Hollywood A-listers are traditionally in the spotlight ascending the steps of New York’s Metropolitan Museum of Art for its annual Met Gala, set to take place May 2, with Ryan Reynolds and Blake Lively, Regina King and Lin-Manuel Miranda as co-chairs . But this year the film industry will also step off the red carpet and into the exhibition’s design, with eight directors, including King, crafting tableaux that blend fashion, historic interiors and each filmmaker’s unique aesthetic.
The “In America: An Anthology of Fashion” exhibit, which opens to the public May 7, has been conceived as the companion to “In America: A Lexicon of Fashion,” which opened in 2021. (Both shows will be on view through September.) “‘Lexicon’ focuses more on language and primarily on contemporary designers, the idea of developing a vocabulary around fashion,” explains Andrew Bolton, head curator of the museum’s Costume Institute. “’Anthology’ is really more about storytelling and a historical context, starting with the development of American fashion in the late 19th and early 20th centuries, the emergence of an identifiable American style and the rise of the name designer.”
King is joined by Martin Scorsese, Sofia Coppola, Tom Ford, Chloé Zhao, Janicza Bravo, Autumn de Wilde and Julie Dash, each of whom has taken over one or more of the American Wing’s Period Rooms to create cinematic vignettes showcasing fashions of various eras . They range from Scorsese’s concept — set in a 20th century living room designed by Frank Lloyd Wright — to Zhao’s minimalist style in a circa-1835 Shaker retiring room, and King’s tableau in a 19th century parlor from Virginia. “We had our stories, our complex histories of the rooms and the costumes we wanted to place within them, and then we gave directors free rein to reimagine those elements,” says Bolton. (Guests for this year’s Met Gala have been encouraged to dress in “Gilded Glamor and White Tie.”)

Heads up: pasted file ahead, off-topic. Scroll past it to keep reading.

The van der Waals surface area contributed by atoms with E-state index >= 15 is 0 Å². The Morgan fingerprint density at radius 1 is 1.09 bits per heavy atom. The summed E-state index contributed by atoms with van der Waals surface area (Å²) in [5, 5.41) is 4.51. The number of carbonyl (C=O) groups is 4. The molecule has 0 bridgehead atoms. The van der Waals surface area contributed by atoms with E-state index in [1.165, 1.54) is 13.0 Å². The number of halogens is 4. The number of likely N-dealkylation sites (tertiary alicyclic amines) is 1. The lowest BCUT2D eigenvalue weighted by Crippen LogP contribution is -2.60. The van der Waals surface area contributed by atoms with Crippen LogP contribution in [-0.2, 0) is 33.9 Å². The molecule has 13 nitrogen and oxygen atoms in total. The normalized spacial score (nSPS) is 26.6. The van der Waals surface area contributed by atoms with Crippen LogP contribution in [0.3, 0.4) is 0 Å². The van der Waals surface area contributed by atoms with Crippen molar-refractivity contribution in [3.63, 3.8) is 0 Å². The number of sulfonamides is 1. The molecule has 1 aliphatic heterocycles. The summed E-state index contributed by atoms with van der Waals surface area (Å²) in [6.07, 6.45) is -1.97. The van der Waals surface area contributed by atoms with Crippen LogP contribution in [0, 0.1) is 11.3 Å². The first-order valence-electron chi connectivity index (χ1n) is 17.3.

Bravo’s vignette, in a circa-1850 Rococo Revival parlor, explores the clothes of Marguery Bolhagen and Elizabeth Hawes, both American designers who achieved success in the mid-20th century, though they’re not as widely known as names like Claire McCardell or Bill Blass (who are also represented in the show).
“It was like going back to my roots and using space, and space first, to create a diorama or tableau vivant of sorts,” says Bravo, director of the 2021 release Zola. “I wanted to see myself in those rooms. I needed to. I am present in both the absurd and solitude.”
Adds Bolton of the show: “The end results are very different from what the curators would have done themselves. Seen through the lens of these particular directors, what’s been created feels quite personal and intimate while also telling the story of American fashion in a wholly unique way.”
This story first appeared in the April 27 issue of The Hollywood Reporter magazine. Click here to subscribe.